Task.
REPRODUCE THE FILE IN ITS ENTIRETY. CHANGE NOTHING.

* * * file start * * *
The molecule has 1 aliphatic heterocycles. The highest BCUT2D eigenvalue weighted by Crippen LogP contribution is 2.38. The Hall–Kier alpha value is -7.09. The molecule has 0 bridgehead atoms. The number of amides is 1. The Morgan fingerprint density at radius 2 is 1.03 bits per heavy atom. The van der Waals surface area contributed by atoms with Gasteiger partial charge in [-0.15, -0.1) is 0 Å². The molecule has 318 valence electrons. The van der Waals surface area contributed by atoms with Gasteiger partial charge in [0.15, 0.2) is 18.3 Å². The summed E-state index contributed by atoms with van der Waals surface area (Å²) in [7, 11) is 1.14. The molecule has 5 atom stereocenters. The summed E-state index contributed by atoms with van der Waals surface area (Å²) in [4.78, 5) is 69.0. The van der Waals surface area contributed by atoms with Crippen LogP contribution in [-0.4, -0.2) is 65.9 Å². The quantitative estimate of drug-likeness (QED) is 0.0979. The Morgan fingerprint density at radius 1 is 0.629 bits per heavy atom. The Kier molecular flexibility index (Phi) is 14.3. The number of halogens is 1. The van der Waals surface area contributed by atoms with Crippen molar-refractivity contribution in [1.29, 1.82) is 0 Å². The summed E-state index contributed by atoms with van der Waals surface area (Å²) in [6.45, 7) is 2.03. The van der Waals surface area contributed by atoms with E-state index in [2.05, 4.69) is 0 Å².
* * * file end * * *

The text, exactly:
The molecule has 1 aliphatic heterocycles. The highest BCUT2D eigenvalue weighted by Crippen LogP contribution is 2.38. The Hall–Kier alpha value is -7.09. The molecule has 0 bridgehead atoms. The number of amides is 1. The Morgan fingerprint density at radius 2 is 1.03 bits per heavy atom. The van der Waals surface area contributed by atoms with Gasteiger partial charge in [-0.15, -0.1) is 0 Å². The molecule has 318 valence electrons. The van der Waals surface area contributed by atoms with Gasteiger partial charge in [0.15, 0.2) is 18.3 Å². The summed E-state index contributed by atoms with van der Waals surface area (Å²) in [7, 11) is 1.14. The molecule has 5 atom stereocenters. The summed E-state index contributed by atoms with van der Waals surface area (Å²) in [4.78, 5) is 69.0. The van der Waals surface area contributed by atoms with Crippen LogP contribution in [-0.4, -0.2) is 65.9 Å². The quantitative estimate of drug-likeness (QED) is 0.0979. The Morgan fingerprint density at radius 1 is 0.629 bits per heavy atom. The Kier molecular flexibility index (Phi) is 14.3. The number of halogens is 1. The van der Waals surface area contributed by atoms with Crippen molar-refractivity contribution in [1.29, 1.82) is 0 Å². The summed E-state index contributed by atoms with van der Waals surface area (Å²) in [6.45, 7) is 2.03. The van der Waals surface area contributed by atoms with E-state index in [2.05, 4.69) is 0 Å².